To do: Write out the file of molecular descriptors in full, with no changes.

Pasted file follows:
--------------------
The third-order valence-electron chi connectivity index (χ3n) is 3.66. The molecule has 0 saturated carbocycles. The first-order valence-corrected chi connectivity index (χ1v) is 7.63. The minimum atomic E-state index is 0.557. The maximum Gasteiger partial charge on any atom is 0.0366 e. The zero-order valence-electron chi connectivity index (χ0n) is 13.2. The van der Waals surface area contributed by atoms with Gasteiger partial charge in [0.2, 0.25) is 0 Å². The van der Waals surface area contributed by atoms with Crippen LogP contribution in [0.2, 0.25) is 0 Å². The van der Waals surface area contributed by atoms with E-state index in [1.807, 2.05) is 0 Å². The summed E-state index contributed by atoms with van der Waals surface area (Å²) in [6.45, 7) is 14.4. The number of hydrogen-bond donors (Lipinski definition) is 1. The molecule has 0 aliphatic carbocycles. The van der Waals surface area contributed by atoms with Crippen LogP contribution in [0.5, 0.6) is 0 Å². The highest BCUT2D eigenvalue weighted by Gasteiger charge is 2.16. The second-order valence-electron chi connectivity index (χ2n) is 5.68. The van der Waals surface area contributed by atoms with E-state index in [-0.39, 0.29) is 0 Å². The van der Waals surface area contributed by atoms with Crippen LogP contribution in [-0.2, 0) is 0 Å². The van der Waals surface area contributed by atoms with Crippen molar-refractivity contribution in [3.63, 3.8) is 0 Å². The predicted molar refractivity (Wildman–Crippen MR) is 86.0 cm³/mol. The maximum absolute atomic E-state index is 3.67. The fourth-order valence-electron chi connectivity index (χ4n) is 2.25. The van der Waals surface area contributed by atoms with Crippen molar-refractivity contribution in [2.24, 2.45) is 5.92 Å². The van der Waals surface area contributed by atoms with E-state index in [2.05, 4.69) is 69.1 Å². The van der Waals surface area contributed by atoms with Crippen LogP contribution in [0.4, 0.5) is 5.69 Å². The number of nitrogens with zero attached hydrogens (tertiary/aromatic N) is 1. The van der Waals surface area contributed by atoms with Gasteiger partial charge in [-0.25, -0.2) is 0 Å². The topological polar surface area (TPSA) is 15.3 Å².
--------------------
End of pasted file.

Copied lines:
The third-order valence-electron chi connectivity index (χ3n) is 3.66. The molecule has 0 saturated carbocycles. The first-order valence-corrected chi connectivity index (χ1v) is 7.63. The minimum atomic E-state index is 0.557. The maximum Gasteiger partial charge on any atom is 0.0366 e. The zero-order valence-electron chi connectivity index (χ0n) is 13.2. The van der Waals surface area contributed by atoms with Gasteiger partial charge in [0.2, 0.25) is 0 Å². The van der Waals surface area contributed by atoms with Crippen LogP contribution in [0.2, 0.25) is 0 Å². The van der Waals surface area contributed by atoms with E-state index in [1.807, 2.05) is 0 Å². The summed E-state index contributed by atoms with van der Waals surface area (Å²) in [6.45, 7) is 14.4. The number of hydrogen-bond donors (Lipinski definition) is 1. The molecule has 0 aliphatic carbocycles. The van der Waals surface area contributed by atoms with Crippen LogP contribution in [0.5, 0.6) is 0 Å². The highest BCUT2D eigenvalue weighted by Gasteiger charge is 2.16. The second-order valence-electron chi connectivity index (χ2n) is 5.68. The van der Waals surface area contributed by atoms with E-state index in [-0.39, 0.29) is 0 Å². The van der Waals surface area contributed by atoms with Crippen LogP contribution in [-0.2, 0) is 0 Å². The van der Waals surface area contributed by atoms with Crippen molar-refractivity contribution in [3.63, 3.8) is 0 Å². The predicted molar refractivity (Wildman–Crippen MR) is 86.0 cm³/mol. The maximum absolute atomic E-state index is 3.67. The fourth-order valence-electron chi connectivity index (χ4n) is 2.25. The van der Waals surface area contributed by atoms with Crippen molar-refractivity contribution in [2.24, 2.45) is 5.92 Å². The van der Waals surface area contributed by atoms with E-state index in [2.05, 4.69) is 69.1 Å². The van der Waals surface area contributed by atoms with Crippen LogP contribution in [0.4, 0.5) is 5.69 Å². The number of nitrogens with zero attached hydrogens (tertiary/aromatic N) is 1. The van der Waals surface area contributed by atoms with Gasteiger partial charge in [-0.25, -0.2) is 0 Å². The topological polar surface area (TPSA) is 15.3 Å².